Abraham voices man's insistence that God be righteous; Elijah proclaims man's (and God's) demand that the mighty rule with justice. The focal episode of this window is Elijah's denunciation of King Ahab and Queen Jezebel for the murder of Naboth and the seizure of his vineyard. When Elijah confronts Ahab, the prophet assails him for his deeds: "1 have found you, because you have given yourself over to do that which is evil in the sight of the Lord." (First Kings 21:20) As God's spokesman, Elijah announces: (Hebrew) "Behold, 1 will bring evil upon you," vividly describing the violent end which must overtake Ahab and Jezebel and their family as an inevitable consequence of their immoral, lawless reign. The painted Jezebel is depicted being thrown from her tower in the revolution of Jehu. (Second Kings 9) King Ahab is portrayed as a small-faced harlequin to her left because he was almost a puppet in the hands of his wife.

The lowest panel of the window refers to the altar on Mount Carmel where Elijah defied the four hundred and fifty prophets of Baal to prove that their god possessed any power, or, indeed, that he even existed. The blood flows from the animals which were sacrificed, the gashes which the heathen prophets made in their own flesh, and the bodies of the Hebrew prophets who had been slain at Jezebel's order. In a larger sense, the altar represents all the slaughter which has ever been perpetrated in the name of religion. The twelve squares of the bottom panel are the twelve stones of the altar which Elijah erected in order to prove that "the Lord, He is God," (First Kings 18) the words which conclude the service on the afternoon of Yom Kippur.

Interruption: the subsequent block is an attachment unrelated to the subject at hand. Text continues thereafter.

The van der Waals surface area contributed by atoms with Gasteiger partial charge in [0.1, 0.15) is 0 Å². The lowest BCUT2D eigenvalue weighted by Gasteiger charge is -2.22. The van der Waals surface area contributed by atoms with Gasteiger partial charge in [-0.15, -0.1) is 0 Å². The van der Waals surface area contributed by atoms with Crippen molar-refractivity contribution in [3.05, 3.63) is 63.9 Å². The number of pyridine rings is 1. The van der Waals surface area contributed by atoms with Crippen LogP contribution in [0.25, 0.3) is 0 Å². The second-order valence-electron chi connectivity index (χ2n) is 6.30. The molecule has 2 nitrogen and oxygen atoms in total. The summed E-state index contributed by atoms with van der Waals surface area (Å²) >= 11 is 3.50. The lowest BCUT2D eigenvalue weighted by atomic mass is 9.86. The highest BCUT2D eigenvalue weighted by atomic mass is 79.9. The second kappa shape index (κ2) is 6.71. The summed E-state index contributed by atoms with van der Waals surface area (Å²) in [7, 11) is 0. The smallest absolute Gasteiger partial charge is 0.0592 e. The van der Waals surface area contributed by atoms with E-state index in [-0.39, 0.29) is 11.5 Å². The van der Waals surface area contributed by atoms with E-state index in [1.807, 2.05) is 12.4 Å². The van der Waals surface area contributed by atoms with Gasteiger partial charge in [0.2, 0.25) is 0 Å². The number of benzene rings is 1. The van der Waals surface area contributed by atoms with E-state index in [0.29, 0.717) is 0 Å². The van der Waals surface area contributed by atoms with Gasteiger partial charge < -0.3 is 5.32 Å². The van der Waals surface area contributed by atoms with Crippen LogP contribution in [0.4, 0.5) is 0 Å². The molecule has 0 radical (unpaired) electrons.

The figure of Elijah the prophet is inverted, rooted in God, but pointing downward to the altar and to the soil which is fructified by rain, not by the idolatrous excesses of the Baalists. God is represented by the golden circle at the zenith of the window containing the Hebrew words (First Kings 19:12) for "the still, small voice," or "the thin voice of silence," traditionally interpreted as man's conscience implanted by God. But conscience then is identical with the prophetic message, God's proclamation of the righteous way, through the voice of such courageous men as Elijah. Surrounding the corona are bolts of thunder and lightning, representative of the earth-shattering events which frequently do not express the will of God.

Elijah is seen twice more: once inside the fiery chariot which races upwards above Jezebel, and again astride the lead horse (Second Kings 2 :11 )-which may be regarded as his ascent through violence and conflict to his ultimate destiny in Jewish lore as the forerunner of Messianic redemption.